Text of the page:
An Old Town man faces a felony drug charge.Twenty-two-year-old Christopher Daley has been charged with drug trafficking.Maine Drug Enforcement Agency Division Commander Darrell Crandall says Daley was arrested after agents and Old Town police officers searched his home.Police say they found nearly sixty ecstasy tablets, a pound-and-a-half of pot and a small amount of LSD.They also seized more than 3,100 dollars in cash believed to be proceeds from drug sales.Daley is free on 12,500-dollars cash bail.If convicted he could go to prison for ten years and be fined 20-thousand dollars.
Winterport residents will have an interruption in their electric service early Saturday morning.One resident has a few concerns over the length of time he will be without power.Meghan Hayward has the story.Tracy Demmons of Winterport received a postcard from Central Maine Power in the mail earlier this week, informing him about an interruption in electric service for seven hours.Demmons had some concerns.”Is it really a smart idea to do this where it’s dropping during the night below freezing.”Demmons is also worried about his mother, who relies on an oxygen tank that requires power.He called CMP and says he was told he should have back up tanks for his mother.”Well their back-ups don’t really last that long and they said, well they should have more.”CMP spokesman John Carroll says they hope it won’t take the entire seven hours, but the work needs to be done.”We have some equipment that we need to take up service so we can do some work in a substation that will improve the strength and reliability of operations there.”Carroll says they’re required to notify residents in advance of a service interruption.”So in this case everyone received postcards several days ago now.
A Baileyville man is under arrest for allegedly assaulting the town’s police chief Wednesday morning.Chief Philip Harriman was reportedly attacked by 49-year-old David Troy while trying to serve a protection from harassment order.Chief Harriman was injured in the face.
A group of sportsmen got together in Brewer to ask Senators Collins and Snowe to pass the federal climate change legislation.The gathering took place at the Penobscot County Conservation Association.It included folks from the Department of Inland Fisheries and Wildlife, as well as the Atlantic Salmon Commission.The group says the future of Maine’s hunting and fishing community depends on the government taking action when it comes to climate change.The group says wildlife in Maine is being significantly impacted by climate change.They say hunting and fishing brings around 1,000,000 people to Maine annually.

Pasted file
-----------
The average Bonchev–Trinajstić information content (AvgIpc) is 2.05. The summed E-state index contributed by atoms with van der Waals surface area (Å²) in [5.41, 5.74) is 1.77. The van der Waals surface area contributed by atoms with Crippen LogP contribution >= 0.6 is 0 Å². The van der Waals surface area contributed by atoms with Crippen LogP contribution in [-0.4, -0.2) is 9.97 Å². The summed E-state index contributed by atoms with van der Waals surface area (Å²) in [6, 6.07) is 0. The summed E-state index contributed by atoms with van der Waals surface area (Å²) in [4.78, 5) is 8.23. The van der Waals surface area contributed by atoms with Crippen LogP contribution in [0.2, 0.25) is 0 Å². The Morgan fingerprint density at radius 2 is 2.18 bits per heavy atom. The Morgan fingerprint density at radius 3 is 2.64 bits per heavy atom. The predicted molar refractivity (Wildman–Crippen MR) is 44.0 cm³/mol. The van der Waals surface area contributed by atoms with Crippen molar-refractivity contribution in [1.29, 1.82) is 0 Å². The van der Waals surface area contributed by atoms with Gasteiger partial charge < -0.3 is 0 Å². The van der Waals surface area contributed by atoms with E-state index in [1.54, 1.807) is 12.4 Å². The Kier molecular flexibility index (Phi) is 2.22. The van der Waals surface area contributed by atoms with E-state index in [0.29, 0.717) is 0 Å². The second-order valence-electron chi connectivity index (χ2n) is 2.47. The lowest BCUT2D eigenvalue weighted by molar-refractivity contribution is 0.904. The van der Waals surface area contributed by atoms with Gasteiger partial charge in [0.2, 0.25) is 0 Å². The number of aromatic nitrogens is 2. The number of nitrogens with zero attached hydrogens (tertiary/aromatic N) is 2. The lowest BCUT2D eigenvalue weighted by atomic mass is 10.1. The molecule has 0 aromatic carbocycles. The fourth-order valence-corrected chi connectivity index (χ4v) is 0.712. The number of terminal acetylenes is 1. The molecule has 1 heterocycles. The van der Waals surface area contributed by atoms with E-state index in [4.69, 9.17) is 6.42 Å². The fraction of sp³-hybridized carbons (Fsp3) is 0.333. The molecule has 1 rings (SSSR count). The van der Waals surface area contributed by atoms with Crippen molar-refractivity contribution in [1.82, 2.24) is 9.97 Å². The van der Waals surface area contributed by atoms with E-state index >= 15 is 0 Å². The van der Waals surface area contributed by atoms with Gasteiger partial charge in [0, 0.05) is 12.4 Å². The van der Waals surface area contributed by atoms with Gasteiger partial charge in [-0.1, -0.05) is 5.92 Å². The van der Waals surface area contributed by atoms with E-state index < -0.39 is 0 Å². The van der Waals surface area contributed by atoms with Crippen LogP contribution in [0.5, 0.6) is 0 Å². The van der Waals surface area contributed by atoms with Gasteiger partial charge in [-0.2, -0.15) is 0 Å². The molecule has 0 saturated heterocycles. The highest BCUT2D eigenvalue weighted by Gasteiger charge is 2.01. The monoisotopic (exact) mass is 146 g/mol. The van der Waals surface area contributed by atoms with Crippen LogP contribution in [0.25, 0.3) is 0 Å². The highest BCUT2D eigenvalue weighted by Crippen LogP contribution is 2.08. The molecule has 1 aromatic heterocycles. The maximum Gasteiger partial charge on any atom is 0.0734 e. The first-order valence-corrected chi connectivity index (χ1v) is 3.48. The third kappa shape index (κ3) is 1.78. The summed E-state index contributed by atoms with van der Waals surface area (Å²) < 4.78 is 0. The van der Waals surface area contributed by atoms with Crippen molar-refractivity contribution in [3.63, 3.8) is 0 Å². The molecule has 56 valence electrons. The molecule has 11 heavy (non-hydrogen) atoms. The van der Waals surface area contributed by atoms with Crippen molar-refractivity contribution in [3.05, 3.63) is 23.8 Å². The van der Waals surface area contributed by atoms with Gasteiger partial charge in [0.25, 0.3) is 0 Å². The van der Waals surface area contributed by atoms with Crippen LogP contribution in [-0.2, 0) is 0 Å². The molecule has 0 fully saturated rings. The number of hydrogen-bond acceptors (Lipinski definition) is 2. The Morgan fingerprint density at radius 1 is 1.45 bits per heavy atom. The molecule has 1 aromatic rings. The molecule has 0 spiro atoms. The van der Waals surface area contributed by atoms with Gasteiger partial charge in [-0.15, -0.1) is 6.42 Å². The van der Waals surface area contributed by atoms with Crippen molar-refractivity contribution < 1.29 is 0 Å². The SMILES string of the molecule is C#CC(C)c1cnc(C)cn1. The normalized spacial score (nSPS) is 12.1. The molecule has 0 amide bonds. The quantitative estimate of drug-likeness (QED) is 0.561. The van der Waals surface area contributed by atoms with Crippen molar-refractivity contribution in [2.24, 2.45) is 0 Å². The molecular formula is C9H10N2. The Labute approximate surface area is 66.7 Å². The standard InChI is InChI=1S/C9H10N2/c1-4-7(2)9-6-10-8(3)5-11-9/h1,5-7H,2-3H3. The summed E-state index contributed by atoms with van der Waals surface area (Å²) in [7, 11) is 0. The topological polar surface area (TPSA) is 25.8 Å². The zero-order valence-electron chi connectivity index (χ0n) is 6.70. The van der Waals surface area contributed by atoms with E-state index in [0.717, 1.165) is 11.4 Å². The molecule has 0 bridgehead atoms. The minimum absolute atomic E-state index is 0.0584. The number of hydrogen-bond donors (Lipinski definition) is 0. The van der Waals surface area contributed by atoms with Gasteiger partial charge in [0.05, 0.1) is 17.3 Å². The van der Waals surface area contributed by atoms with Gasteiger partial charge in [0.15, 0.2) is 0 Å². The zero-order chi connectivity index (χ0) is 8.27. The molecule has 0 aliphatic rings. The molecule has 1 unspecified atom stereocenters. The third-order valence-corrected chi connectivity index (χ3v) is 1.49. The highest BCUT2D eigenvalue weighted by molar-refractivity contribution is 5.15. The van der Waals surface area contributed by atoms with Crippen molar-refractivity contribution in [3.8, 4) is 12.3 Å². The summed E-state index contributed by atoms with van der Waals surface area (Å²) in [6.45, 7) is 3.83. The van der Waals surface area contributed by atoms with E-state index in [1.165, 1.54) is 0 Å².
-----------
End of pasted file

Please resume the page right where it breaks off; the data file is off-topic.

With the state facing a $400,000,000 shortfall, the governor has less than a month to come up with a balanced budget.That means more cuts to state programs and services.State revenues in October came up nearly $27,000,000 short.Department of Administrative & Financial services commissioner Ryan Low says most of the missing money is individual income taxes that were not paid.80% of the state budget goes to education and health and human services.Low says those two areas will be hit hard by cuts.DHHS is expected to take another $9,000,000 hit, but it’s not clear which services will be trimmed.The governor will release the details of the cuts Friday, which will take place immediately.
Theater has a way of conjuring up creativity, and some students and staff at Colby College have done just that.This week, the Theatre and Dance Department is offering a free show retelling the story of Ovid’s Metamorphoses.The unique staging has most of the cast is in the water during the show.A twelve by thirty foot pool was constructed which holds 2,500 gallons of water.Director Lynne Connor says the performance takes mythology, and swimming, to a whole new level.Performances will be held on thursday, Friday and Saturday, beginning at 7:30 p.m at the Strider Theater, located in the Runnals Building on the Colby campus.
Maine insurance companies are taking steps to encourage people to get their H-1-N-1 flu shots.Medical Directors from local insurance companies met with Maine CDC Director, Doctor Dora Mills Wednesday.They told her they’re using a billing approach that makes it easier to hold vaccine clinics across the state, easing the pressure on doctors.They are also looking to change the classification for certain anti-viral medications, making it more accessible as well.H1N1 has already contributed to five deaths in Maine.